What’s the secret to happiness and achievement? Sometimes it’s not so much what you do as what you stop doing. That’s the lesson behind some of the talks in TED’s playlist Counterintuitive Career Advice. The whole playlist includes 12 great talks, but the ones I love the most tell you what not to do–and show how most people hold themselves back from greatness.
Spend a little time watching these great speakers and you’ll learn some priceless lessons about getting out of your own way:
1. Stop making excuses.
“Why You Will Fail to Have a Great Career,” by economics professor Larry Smith, may well be my favorite TED talk of all time. He tells the audience what he tells his students–that instead of reaching for greatness, they will find excuses for failing to pursue their dreams. From “I’m not a genius” to “I value my relationships too much,” he demolishes every one of these excuses and then some. And he will leave you feeling extraordinarily inspired.
2. Stop being so agreeable.
Going along to get along is a powerful, deep-seated human instinct, explains Margaret Heffernan, author of Willful Blindness, in the thought-provoking talk “Dare to Disagree.” But resisting is well worth it, because agreeableness can literally be lethal. Heffernan uses real-world examples to illustrate the danger of staying silent when you believe something’s wrong, and the good things that can happen when we accept conflict and disagreement as the valuable tools they are.
3. Stop expecting to succeed all the time.
Success is only momentary, argues art historian Sarah Lewis (pictured) in “Embrace the Near Win.” And even the most talented and skilled among us only achieve success some of the time. She learned this from looking at an artist’s early–and not-quite-satisfactory–paintings, and by watching an archery team work hard for three hours and only sometimes hit the bull’s-eye.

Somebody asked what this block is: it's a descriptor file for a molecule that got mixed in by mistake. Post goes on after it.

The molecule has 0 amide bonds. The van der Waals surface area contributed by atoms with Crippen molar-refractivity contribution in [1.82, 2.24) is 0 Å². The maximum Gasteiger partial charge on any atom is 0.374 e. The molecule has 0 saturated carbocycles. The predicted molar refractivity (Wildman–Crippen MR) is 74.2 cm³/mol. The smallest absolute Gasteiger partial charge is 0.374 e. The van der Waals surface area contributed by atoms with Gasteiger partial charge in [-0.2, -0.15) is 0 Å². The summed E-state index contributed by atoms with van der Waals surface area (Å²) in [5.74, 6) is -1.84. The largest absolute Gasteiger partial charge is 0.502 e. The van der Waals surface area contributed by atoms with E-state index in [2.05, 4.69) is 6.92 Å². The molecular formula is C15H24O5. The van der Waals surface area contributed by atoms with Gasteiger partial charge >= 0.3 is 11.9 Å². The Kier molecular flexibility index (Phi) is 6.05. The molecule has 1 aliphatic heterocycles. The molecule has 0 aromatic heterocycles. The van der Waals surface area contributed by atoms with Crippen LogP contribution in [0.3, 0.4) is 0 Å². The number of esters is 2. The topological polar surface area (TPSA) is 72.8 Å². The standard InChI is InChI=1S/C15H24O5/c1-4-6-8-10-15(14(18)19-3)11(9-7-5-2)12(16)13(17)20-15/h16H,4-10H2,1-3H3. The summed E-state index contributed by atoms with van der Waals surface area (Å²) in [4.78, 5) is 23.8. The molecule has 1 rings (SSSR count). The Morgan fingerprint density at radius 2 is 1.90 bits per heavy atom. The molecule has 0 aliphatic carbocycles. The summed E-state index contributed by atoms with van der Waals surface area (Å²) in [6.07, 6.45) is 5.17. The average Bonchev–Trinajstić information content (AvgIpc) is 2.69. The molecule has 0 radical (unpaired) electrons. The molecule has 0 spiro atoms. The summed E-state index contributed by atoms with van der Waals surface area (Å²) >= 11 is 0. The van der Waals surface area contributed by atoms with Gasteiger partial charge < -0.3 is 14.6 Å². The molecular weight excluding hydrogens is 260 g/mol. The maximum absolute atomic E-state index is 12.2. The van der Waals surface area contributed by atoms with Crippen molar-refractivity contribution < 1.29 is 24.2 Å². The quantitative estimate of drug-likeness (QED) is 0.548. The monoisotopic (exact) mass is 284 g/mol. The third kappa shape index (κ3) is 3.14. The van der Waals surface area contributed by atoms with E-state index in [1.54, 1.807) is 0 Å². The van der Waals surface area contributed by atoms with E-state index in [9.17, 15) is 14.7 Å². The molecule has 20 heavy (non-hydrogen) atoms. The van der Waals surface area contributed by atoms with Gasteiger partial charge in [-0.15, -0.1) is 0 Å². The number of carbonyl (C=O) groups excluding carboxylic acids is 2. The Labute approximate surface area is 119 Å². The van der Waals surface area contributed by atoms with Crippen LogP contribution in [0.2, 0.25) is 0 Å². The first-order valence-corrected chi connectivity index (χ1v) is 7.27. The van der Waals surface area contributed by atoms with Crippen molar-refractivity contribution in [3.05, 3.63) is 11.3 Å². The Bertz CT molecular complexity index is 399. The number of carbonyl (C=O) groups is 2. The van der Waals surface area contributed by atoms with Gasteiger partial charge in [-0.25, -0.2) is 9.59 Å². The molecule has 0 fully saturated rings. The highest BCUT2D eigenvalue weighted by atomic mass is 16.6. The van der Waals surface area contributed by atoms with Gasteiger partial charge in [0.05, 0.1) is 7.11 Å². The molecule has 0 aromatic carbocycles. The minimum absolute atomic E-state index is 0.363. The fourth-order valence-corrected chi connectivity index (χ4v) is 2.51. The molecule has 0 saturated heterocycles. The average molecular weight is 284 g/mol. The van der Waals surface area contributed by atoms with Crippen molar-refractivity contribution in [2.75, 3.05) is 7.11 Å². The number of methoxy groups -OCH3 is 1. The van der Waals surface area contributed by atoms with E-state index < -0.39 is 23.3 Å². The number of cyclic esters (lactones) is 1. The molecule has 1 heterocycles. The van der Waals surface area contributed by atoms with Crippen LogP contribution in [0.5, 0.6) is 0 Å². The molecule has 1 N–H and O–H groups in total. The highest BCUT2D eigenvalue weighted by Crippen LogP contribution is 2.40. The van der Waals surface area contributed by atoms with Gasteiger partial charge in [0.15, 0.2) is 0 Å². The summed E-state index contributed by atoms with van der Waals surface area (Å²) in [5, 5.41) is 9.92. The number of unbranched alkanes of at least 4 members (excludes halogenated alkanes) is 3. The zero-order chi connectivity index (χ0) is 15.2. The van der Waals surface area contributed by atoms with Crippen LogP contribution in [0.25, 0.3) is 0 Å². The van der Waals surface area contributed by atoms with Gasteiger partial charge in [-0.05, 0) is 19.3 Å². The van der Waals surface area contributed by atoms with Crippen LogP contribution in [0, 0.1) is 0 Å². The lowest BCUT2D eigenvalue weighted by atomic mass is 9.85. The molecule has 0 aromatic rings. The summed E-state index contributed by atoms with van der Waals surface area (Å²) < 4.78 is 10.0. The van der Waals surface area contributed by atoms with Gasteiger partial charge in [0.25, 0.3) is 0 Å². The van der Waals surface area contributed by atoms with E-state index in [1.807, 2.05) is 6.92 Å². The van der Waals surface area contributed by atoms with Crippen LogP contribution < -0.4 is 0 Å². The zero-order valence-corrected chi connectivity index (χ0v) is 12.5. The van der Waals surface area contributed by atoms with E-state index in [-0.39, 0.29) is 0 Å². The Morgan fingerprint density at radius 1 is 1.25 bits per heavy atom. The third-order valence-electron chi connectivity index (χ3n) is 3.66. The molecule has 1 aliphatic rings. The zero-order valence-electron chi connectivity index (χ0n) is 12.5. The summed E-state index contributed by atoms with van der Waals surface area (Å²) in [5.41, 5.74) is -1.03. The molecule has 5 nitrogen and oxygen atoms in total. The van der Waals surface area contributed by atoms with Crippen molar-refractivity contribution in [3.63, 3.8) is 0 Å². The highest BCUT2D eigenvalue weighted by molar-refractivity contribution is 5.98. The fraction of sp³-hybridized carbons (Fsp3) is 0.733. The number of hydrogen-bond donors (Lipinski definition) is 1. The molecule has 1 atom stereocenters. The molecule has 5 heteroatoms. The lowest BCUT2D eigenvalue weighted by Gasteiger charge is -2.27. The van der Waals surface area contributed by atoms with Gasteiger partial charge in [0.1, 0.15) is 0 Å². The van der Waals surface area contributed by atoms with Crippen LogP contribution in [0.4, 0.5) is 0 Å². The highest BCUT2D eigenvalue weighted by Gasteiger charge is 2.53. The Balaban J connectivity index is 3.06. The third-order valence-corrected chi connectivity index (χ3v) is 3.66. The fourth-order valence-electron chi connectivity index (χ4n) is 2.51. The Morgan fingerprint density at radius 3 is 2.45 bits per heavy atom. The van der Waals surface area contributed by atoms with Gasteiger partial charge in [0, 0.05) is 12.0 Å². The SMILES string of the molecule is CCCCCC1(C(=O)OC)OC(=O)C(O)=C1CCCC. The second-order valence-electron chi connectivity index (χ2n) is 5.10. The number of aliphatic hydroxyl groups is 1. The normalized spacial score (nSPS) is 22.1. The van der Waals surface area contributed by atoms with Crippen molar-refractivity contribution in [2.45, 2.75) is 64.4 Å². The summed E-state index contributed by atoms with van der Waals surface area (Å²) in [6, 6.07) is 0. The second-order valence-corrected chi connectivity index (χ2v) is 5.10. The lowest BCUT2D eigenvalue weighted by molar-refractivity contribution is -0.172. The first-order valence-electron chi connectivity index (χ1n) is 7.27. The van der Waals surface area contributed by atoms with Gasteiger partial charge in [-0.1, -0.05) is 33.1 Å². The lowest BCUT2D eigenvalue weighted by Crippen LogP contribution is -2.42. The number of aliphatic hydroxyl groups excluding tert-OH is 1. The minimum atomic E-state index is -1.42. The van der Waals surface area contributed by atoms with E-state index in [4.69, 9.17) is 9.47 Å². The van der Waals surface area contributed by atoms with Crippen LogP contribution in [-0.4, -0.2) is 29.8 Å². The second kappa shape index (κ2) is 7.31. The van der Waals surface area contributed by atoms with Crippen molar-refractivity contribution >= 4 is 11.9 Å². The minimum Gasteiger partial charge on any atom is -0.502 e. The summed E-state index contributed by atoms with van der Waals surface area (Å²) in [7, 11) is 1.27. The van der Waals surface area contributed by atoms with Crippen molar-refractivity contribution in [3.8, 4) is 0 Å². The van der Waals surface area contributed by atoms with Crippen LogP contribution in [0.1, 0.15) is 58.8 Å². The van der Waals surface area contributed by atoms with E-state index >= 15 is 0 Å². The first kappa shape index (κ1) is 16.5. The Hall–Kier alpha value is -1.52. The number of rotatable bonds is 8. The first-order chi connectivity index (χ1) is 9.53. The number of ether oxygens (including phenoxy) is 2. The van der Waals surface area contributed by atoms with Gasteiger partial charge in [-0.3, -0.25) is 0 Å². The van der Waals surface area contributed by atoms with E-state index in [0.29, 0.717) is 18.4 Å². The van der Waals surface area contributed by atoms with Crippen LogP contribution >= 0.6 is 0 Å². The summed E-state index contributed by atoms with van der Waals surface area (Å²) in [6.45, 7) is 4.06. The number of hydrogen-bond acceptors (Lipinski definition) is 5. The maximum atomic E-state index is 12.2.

“Success motivates us, but a near-win can propel us in an ongoing quest,” she explains. So celebrate your near-wins and your almost-achievements. They’re an important part of the journey to where you want to be.
4. Stop giving up too soon.
What’s the best predictor of success? It isn’t talent, skill, or intelligence. It’s grit–that enduring ability to get up and try again after you’ve failed, and to continue believing that you can always do better next time. That observation comes from psychologist Angela Lee Duckworth in her talk “The Key to Success? Grit.”
“Grit is passion and perseverance for very long-term goals,” she says.”Grit is having stamina. Grit is sticking with your future, day in, day out, not just for the week, not just for the month, but for years, and working really hard to make that future a reality.” How do you build grit? The best answer so far is something called a “growth mindset”–the recognition that our ability to learn and grow isn’t set but can improve with our effort. Next time you fail, keep that in mind and know that, if you keep working at it, you’re certain to do better next time.
5. Stop looking for quick answers.
“It is striking to see how big of an overlap there is between the dreams that we have and projects that never happen,” declares Brazilian entrepreneur and educator Bel Pesce in “5 Ways to Kill Your Dreams.” We kill our dreams, she explains, when we expect to succeed overnight, when we look to others for answers or blame them for our failures, and when we slack off after achieving what seems like enough success.
But there’s one other way to kill our dreams, she says–focusing only on the dream and not on the process it takes to get there. “Yes, you should enjoy the goals themselves,” she explains. “But people think that you have dreams and whenever you get to reaching one of those dreams, it’s a magical place where happiness will be all around.”
It doesn’t work that way, she says. Achieving a dream is only a momentary sensation, much like when mountaineers work hard to reach a mountain peak, only to start back down a few minutes later. “The only way to really achieve all of your dreams is to fully enjoy every step of the journey,” she says.
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